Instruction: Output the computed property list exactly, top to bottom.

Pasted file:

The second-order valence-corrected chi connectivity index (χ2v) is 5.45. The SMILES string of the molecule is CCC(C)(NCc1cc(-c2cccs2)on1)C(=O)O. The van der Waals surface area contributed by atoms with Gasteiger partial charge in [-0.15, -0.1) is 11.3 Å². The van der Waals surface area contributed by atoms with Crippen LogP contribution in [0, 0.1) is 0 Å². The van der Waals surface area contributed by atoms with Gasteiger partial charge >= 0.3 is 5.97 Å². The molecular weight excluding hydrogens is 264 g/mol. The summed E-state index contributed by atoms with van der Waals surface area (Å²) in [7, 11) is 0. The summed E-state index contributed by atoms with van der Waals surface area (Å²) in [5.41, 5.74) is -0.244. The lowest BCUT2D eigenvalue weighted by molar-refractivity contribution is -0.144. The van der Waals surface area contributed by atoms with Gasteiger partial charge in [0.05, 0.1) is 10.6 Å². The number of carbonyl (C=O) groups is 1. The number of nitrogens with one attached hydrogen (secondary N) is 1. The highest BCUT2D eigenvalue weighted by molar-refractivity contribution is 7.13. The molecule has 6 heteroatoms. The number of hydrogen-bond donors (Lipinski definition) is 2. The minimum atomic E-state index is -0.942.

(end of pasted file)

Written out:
The second-order valence-corrected chi connectivity index (χ2v) is 5.45. The SMILES string of the molecule is CCC(C)(NCc1cc(-c2cccs2)on1)C(=O)O. The van der Waals surface area contributed by atoms with Gasteiger partial charge in [-0.15, -0.1) is 11.3 Å². The van der Waals surface area contributed by atoms with Crippen LogP contribution in [0, 0.1) is 0 Å². The van der Waals surface area contributed by atoms with Gasteiger partial charge >= 0.3 is 5.97 Å². The molecular weight excluding hydrogens is 264 g/mol. The summed E-state index contributed by atoms with van der Waals surface area (Å²) in [7, 11) is 0. The summed E-state index contributed by atoms with van der Waals surface area (Å²) in [5.41, 5.74) is -0.244. The lowest BCUT2D eigenvalue weighted by molar-refractivity contribution is -0.144. The van der Waals surface area contributed by atoms with Gasteiger partial charge in [0.05, 0.1) is 10.6 Å². The number of carbonyl (C=O) groups is 1. The number of nitrogens with one attached hydrogen (secondary N) is 1. The highest BCUT2D eigenvalue weighted by molar-refractivity contribution is 7.13. The molecule has 6 heteroatoms. The number of hydrogen-bond donors (Lipinski definition) is 2. The minimum atomic E-state index is -0.942.